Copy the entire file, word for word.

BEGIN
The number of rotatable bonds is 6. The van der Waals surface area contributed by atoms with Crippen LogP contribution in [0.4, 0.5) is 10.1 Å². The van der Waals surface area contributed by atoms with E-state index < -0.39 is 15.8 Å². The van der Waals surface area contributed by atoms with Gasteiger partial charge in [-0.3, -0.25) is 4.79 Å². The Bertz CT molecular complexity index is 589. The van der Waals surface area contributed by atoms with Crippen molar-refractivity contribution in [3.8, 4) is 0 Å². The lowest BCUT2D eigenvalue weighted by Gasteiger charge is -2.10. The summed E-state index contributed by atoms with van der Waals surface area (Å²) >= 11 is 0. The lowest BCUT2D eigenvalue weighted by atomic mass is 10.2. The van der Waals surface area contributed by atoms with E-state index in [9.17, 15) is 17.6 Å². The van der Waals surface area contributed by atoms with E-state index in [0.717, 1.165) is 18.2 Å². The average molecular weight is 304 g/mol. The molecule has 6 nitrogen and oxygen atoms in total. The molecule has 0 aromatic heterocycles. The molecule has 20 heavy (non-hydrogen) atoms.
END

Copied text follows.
The number of rotatable bonds is 6. The van der Waals surface area contributed by atoms with Crippen LogP contribution in [0.4, 0.5) is 10.1 Å². The van der Waals surface area contributed by atoms with E-state index < -0.39 is 15.8 Å². The van der Waals surface area contributed by atoms with Gasteiger partial charge in [-0.3, -0.25) is 4.79 Å². The Bertz CT molecular complexity index is 589. The van der Waals surface area contributed by atoms with Crippen molar-refractivity contribution in [3.8, 4) is 0 Å². The lowest BCUT2D eigenvalue weighted by Gasteiger charge is -2.10. The summed E-state index contributed by atoms with van der Waals surface area (Å²) >= 11 is 0. The lowest BCUT2D eigenvalue weighted by atomic mass is 10.2. The van der Waals surface area contributed by atoms with E-state index in [9.17, 15) is 17.6 Å². The van der Waals surface area contributed by atoms with E-state index in [0.717, 1.165) is 18.2 Å². The average molecular weight is 304 g/mol. The molecule has 6 nitrogen and oxygen atoms in total. The molecule has 0 aromatic heterocycles. The molecule has 20 heavy (non-hydrogen) atoms.